13 things you should never write in a work email
Delete these problematic words and phrases from your professional emails.
Email etiquette is a delicate art, and one that’s important to master, considering average Americans check their work email three-plus hours a day and personal email two-plus hours a day, according to the 2019 Adobe Email Usage Study. And now that many people are working remotely to help stop the spread of COVID-19, we can pretty much assume there are even more emails than usual being sent during the workday. So be aware: When you use poor judgment in an email to your boss, co-worker, or client, you’ve created a digital record of your mistake that could come back to bite you.
As Jacqueline Whitmore, etiquette expert and founder of the Protocol School of Palm Beach, puts it: “An email is a permanent document that can be held against you.”
Another reason why the stakes are high: “Emails can be forwarded to anyone; they can even be posted on the Internet for the public to see,” warns executive coach Anne Marie Segal.
While typos are one thing, there are some egregious mistakes people make when writing work emails. These 13 things should never show up in a professional email.
‘Does that make sense?’
This seemingly harmless question can come off as condescending, says Jules Hirst, etiquette expert and co-author of The Power of Civility: Top Experts Reveal the Secrets to Social Capital. Instead, if you need to address complex topics in an email, Hirst recommends this language: “If you have any questions, let’s discuss this on the phone.”
Using this word can also make you appear condescending, says Dianna Booher, founder and CEO of communication firm Booher Research Institute. Also, if something were truly obvious, why would you be sending an email about it in the first place?
Unless you work at a super-casual company, smiley faces, frowns, and other emoticons fail the email-etiquette test. “You don’t want to treat professional email like a text message,” Whitmore explains.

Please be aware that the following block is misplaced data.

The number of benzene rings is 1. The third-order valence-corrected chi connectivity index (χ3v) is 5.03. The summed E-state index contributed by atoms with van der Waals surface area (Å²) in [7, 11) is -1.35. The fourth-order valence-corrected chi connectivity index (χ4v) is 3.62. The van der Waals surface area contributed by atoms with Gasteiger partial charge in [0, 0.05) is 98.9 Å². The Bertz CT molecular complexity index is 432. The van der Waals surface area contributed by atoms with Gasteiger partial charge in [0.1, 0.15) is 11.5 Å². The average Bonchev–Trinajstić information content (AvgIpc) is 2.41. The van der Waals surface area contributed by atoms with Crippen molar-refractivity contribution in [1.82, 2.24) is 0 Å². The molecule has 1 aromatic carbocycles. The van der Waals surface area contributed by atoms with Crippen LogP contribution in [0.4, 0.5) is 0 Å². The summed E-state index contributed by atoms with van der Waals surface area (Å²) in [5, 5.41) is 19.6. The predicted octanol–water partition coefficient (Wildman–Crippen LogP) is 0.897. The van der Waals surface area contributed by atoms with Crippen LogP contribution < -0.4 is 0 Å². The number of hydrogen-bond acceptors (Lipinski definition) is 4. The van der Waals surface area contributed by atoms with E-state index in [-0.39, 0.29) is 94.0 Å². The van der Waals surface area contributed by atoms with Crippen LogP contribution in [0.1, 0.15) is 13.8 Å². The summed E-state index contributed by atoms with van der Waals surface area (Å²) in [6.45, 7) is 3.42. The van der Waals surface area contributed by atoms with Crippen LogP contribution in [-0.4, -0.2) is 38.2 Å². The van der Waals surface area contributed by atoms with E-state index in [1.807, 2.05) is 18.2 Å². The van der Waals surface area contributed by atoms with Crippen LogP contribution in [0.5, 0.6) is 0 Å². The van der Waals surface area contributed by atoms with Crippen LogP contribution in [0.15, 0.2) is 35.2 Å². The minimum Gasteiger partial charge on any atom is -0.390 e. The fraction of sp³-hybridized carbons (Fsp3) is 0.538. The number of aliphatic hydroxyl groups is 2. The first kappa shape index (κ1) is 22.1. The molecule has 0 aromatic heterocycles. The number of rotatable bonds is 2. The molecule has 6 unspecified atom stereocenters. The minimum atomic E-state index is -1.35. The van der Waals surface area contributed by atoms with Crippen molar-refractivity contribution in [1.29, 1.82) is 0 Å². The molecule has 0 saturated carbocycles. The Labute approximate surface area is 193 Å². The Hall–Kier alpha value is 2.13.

Similarly, acronyms such as LOL, LMK, and TTYL are best saved for text messages—not emails to clients. The exception would be if you were sending an email to your work BFF.
No one likes being yelled at. Emails with sentences or phrases in all capital letters are basically the digital equivalent of that.
all lowercase letters
Professional emails should be kept as polished and formal as possible. That means using only lowercase letters, or poor grammar, is a big no-no.
In introductory emails, informal salutations such as “Hi there” or “Hey” are far too casual. Instead, Hirst recommends using “Dear Mr. or Mrs. [NAME].”
Responding to a work email? “I recommend following the other person’s lead,” says Whitmore. “If the other person writes, ‘Dear Jacqueline,’ I would mirror that person’s greeting.”
Like an informal salutation, an informal sign-off can send the wrong message, says Whitmore, who recommends using a more formal closing such as “best regards,” “warmly,” or “all the best.”
Unless you’re emailing your closest work buddies who are familiar with your sense of humor, don’t risk any funny stuff. Humor, especially sarcasm, doesn’t usually translate well over email, says Segal. “The problem with jokes in emails is you don’t have the same frame of reference as you would have in person when making a joke,” Segal says. “You lack the same context you’d have face to face.”
In this instance, email etiquette mirrors office etiquette. Put simply, “there are certain subjects that require in-person conversation, and a resignation is one of them,” says Whitmore.
The caveat? “A formal resignation email should be sent [to HR] after you have a conversation with your boss, and it should specify the end date of your employment,” Segal says.
Gossiping about co-workers is always a bad idea, as it can damage not only your relationships with colleagues but also hurt your reputation, says career and business-etiquette speaker Karen Litzinger. Nonetheless, a number of people still make the mistake of spreading rumors over digital channels like Slack, Gchat, or email.
‘We need to talk…’
If you are having a disagreement with a co-worker, or see the potential for one, career coach Farnoosh Brock recommends taking the conversation offline. As this article points out, your intentions can be misinterpreted in an email. “The last thing you need is a miscommunication via email to make matters worse,” Brock says.
‘Correct me if I’m wrong…’
This implies you’re smarter than the other person, which certainly won’t be received well.
Before you hit send
What may seem harmless to you could sink your true intentions. As much as we rely on email, it’s not perfect—just like humans. Could you use some help making sure your office etiquette is up to snuff? Join Monster for free today. As a member, you’ll get career advice, workplace insights, and job search tips sent directly to your inbox so you’re always on point. And we promise it will be emoji-free.